We have included templates we use for verbal and written warnings for disciplining team members. It may be a shock to certain team members, initially, when they realize they will actually be given documents that must be signed and filed every time they break one of your standards, but it will also bring consistency and stability to the team. People perform better when there’s clarity. Each member of your team should know exactly what is expected of them and what happens if expectations are not met.
Verbal warnings are the first level of corrective action in response to team member coaching moments. A verbal warning should be issued to a team member for any deliberate breach of stated company standards. Below is a verbal warning template that you can use or modify as needed for your company’s needs.
Write-ups are the second level of disciplinary action and carry a significantly more serious set of consequences. Below is a template that you can use for “written warnings.”
Remember the most important thing you as a leader can do for your team is to help them grow, and the best way you can help them grow is to be honest with them about both the good and the bad. As a leader, you have a clear responsibility to face the tough challenges and lead with courage. It takes courage to hold a standard and never waver, but it also takes great kindness. If you can combine kindness with courage, then you will be able to lead well and build a high performing team filled with growing employees. Remember, “Clear is kind and unclear is unkind.”READ MORE
Jul 11, 2019
When it comes to leadership, soft skills can consume your day-to-day much more than hard skills. The most successful leaders have not only mastered the technical aspects of their position, but they’ve also mastered soft skills. We could cover a ton of different soft skills that are valuable, but at TEG, we have our leaders focus on these 4 above all else.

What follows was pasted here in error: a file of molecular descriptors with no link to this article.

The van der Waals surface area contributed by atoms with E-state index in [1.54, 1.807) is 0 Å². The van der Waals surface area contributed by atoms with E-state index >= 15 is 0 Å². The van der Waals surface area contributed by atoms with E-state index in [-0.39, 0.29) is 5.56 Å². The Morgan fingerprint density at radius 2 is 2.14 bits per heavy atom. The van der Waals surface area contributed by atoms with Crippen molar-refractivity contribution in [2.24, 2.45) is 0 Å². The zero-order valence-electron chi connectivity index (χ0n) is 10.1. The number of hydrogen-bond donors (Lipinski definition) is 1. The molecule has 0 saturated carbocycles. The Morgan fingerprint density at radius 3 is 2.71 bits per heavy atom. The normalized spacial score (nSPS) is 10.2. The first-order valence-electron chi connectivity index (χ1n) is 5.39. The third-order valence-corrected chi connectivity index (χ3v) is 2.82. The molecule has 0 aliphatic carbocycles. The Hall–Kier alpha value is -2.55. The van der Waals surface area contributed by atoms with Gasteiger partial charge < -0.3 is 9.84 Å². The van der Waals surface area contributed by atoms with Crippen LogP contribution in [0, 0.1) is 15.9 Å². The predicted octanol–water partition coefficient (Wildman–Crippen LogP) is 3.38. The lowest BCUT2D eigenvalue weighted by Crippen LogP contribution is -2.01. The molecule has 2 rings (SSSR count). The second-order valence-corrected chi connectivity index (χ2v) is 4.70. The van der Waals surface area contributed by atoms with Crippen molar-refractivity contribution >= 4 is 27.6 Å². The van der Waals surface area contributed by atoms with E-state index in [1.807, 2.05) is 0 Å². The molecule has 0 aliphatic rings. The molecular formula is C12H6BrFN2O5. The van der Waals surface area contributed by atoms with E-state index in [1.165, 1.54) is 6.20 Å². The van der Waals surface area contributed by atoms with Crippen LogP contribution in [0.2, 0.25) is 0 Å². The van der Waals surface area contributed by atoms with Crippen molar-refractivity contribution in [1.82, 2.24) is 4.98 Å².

Your mood impacts the success or failure of every team member in the building. That’s a big responsibility, but you can handle it. If you have 199 great days at work and 1 terrible day, which is the most memorable? The 1 terrible day. It’s not fair or fun, but
people remember the failures of their leaders more than the successes. We know everyone has bad days, but it’s better for you to call out of work than to lead a shift with a bad attitude.
That means if something goes well, find someone to publicly praise for their great work. If something goes wrong, take full ownership and move forward with renewed optimism.
Having a bad attitude makes everyone suffer, and bad attitudes are contagious. Have the personal discipline to bring a consistently great attitude to work.
The second you step into a leadership position, everything you say and do will be examined under a microscope. Regardless of your intentions, perception matters most.
Your actions will be watched closely, so take that as an opportunity to model amazing hospitality for your team. Engage with as many guests as possible while being a team leader and demonstrate a genuine love for the unique individuals who visit your store. Empower others and let your team wear the cape. Instead of swooping in and offering a refund to an upset guest, coach up your team member then empower them to do it. They’ll enjoy being the hero and you’ll gain influence by showing you believe in their abilities. Win-win!
As a team leader, your mentality should be “I’m not looking over your shoulder, I’ve got your back.” Spend more time looking for team members doing it right and celebrating them than hunting down those doing it wrong.
Look for ways to show your appreciation through servant leadership. The amount that team members enjoy their work is almost completely defined by the way their leaders appreciate and serve them. Volunteer for the less-desirable tasks. If you’re not sure how you can serve your team, just ask! “Does anyone need a restroom break?” “Can I fill up your water bottle for you?”
Every shift will present a new set of challenges, like covering a team member who’s stuck in traffic, preventing a set-up error, and calming down an anxious guest almost simultaneously.
High-stress situations are an exciting challenge–a chance for you to shine (although you’ll deflect that credit to your team). Stay cool, calm, and confident and you can solve any problem.READ MORE